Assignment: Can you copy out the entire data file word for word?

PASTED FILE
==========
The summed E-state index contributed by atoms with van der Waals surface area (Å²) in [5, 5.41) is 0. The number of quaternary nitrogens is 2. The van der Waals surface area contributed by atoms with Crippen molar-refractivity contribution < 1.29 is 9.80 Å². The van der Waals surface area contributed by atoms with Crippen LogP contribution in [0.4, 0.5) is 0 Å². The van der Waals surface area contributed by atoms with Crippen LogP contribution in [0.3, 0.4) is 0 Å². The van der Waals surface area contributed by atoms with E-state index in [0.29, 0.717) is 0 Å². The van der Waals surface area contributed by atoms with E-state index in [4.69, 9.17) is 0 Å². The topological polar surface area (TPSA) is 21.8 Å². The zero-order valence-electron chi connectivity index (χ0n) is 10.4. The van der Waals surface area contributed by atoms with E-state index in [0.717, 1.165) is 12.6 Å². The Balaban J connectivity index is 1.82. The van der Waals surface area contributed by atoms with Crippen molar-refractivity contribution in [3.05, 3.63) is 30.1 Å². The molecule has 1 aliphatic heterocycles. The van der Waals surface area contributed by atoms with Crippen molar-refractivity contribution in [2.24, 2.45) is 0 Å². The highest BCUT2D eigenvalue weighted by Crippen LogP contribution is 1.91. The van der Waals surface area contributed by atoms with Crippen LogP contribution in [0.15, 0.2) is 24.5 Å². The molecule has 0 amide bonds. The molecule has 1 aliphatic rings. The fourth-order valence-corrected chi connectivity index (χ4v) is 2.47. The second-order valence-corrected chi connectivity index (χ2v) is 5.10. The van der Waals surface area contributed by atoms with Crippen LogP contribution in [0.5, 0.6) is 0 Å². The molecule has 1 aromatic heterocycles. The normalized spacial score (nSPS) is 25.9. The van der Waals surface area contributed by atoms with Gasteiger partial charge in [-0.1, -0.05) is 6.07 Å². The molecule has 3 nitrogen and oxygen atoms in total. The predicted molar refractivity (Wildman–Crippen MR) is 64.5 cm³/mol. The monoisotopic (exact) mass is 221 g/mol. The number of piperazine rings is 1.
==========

The summed E-state index contributed by atoms with van der Waals surface area (Å²) in [5, 5.41) is 0. The number of quaternary nitrogens is 2. The van der Waals surface area contributed by atoms with Crippen molar-refractivity contribution < 1.29 is 9.80 Å². The van der Waals surface area contributed by atoms with Crippen LogP contribution in [0.4, 0.5) is 0 Å². The van der Waals surface area contributed by atoms with Crippen LogP contribution in [0.3, 0.4) is 0 Å². The van der Waals surface area contributed by atoms with E-state index in [0.29, 0.717) is 0 Å². The van der Waals surface area contributed by atoms with E-state index in [4.69, 9.17) is 0 Å². The topological polar surface area (TPSA) is 21.8 Å². The zero-order valence-electron chi connectivity index (χ0n) is 10.4. The van der Waals surface area contributed by atoms with E-state index in [0.717, 1.165) is 12.6 Å². The Balaban J connectivity index is 1.82. The van der Waals surface area contributed by atoms with Crippen molar-refractivity contribution in [3.05, 3.63) is 30.1 Å². The molecule has 1 aliphatic heterocycles. The van der Waals surface area contributed by atoms with Crippen molar-refractivity contribution in [2.24, 2.45) is 0 Å². The highest BCUT2D eigenvalue weighted by Crippen LogP contribution is 1.91. The van der Waals surface area contributed by atoms with Crippen LogP contribution in [0.15, 0.2) is 24.5 Å². The molecule has 0 amide bonds. The molecule has 1 aliphatic rings. The fourth-order valence-corrected chi connectivity index (χ4v) is 2.47. The second-order valence-corrected chi connectivity index (χ2v) is 5.10. The van der Waals surface area contributed by atoms with Crippen LogP contribution in [0.5, 0.6) is 0 Å². The molecule has 1 aromatic heterocycles. The normalized spacial score (nSPS) is 25.9. The van der Waals surface area contributed by atoms with Gasteiger partial charge in [-0.1, -0.05) is 6.07 Å². The molecule has 3 nitrogen and oxygen atoms in total. The predicted molar refractivity (Wildman–Crippen MR) is 64.5 cm³/mol. The monoisotopic (exact) mass is 221 g/mol. The number of piperazine rings is 1.